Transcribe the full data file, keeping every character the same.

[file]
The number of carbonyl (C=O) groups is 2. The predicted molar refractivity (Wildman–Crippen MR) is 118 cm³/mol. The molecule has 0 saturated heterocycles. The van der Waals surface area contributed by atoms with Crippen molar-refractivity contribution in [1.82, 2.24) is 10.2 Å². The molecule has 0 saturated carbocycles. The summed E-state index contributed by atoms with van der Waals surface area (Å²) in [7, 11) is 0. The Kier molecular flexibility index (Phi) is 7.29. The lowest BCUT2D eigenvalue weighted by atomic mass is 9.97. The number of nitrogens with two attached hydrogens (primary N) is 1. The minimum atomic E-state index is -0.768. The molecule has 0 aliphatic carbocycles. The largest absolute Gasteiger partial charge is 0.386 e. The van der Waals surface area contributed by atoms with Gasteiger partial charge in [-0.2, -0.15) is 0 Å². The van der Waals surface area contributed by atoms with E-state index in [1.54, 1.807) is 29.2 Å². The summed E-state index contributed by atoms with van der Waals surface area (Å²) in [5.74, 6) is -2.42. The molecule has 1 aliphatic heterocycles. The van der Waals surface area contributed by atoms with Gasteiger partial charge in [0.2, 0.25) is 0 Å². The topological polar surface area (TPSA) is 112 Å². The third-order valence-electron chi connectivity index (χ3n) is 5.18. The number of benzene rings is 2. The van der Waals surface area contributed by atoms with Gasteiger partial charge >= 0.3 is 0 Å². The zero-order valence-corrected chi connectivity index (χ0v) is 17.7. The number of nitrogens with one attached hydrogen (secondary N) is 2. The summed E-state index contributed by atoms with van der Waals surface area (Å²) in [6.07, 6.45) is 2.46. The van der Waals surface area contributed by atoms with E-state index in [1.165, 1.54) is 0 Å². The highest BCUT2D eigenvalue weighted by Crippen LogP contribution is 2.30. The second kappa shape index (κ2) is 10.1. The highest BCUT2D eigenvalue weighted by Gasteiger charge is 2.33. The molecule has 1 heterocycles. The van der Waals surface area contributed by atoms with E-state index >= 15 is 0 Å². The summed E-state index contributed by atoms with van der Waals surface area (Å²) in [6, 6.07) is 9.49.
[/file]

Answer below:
The number of carbonyl (C=O) groups is 2. The predicted molar refractivity (Wildman–Crippen MR) is 118 cm³/mol. The molecule has 0 saturated heterocycles. The van der Waals surface area contributed by atoms with Crippen molar-refractivity contribution in [1.82, 2.24) is 10.2 Å². The molecule has 0 saturated carbocycles. The summed E-state index contributed by atoms with van der Waals surface area (Å²) in [7, 11) is 0. The Kier molecular flexibility index (Phi) is 7.29. The lowest BCUT2D eigenvalue weighted by atomic mass is 9.97. The number of nitrogens with two attached hydrogens (primary N) is 1. The minimum atomic E-state index is -0.768. The molecule has 0 aliphatic carbocycles. The largest absolute Gasteiger partial charge is 0.386 e. The van der Waals surface area contributed by atoms with Gasteiger partial charge in [-0.2, -0.15) is 0 Å². The van der Waals surface area contributed by atoms with E-state index in [1.54, 1.807) is 29.2 Å². The summed E-state index contributed by atoms with van der Waals surface area (Å²) in [5.74, 6) is -2.42. The molecule has 1 aliphatic heterocycles. The van der Waals surface area contributed by atoms with Gasteiger partial charge in [0.2, 0.25) is 0 Å². The topological polar surface area (TPSA) is 112 Å². The third-order valence-electron chi connectivity index (χ3n) is 5.18. The number of benzene rings is 2. The van der Waals surface area contributed by atoms with Gasteiger partial charge >= 0.3 is 0 Å². The zero-order valence-corrected chi connectivity index (χ0v) is 17.7. The number of nitrogens with one attached hydrogen (secondary N) is 2. The summed E-state index contributed by atoms with van der Waals surface area (Å²) in [6.07, 6.45) is 2.46. The van der Waals surface area contributed by atoms with E-state index in [1.165, 1.54) is 0 Å². The highest BCUT2D eigenvalue weighted by Crippen LogP contribution is 2.30. The second kappa shape index (κ2) is 10.1. The highest BCUT2D eigenvalue weighted by Gasteiger charge is 2.33. The molecule has 1 heterocycles. The van der Waals surface area contributed by atoms with E-state index >= 15 is 0 Å². The summed E-state index contributed by atoms with van der Waals surface area (Å²) in [6, 6.07) is 9.49.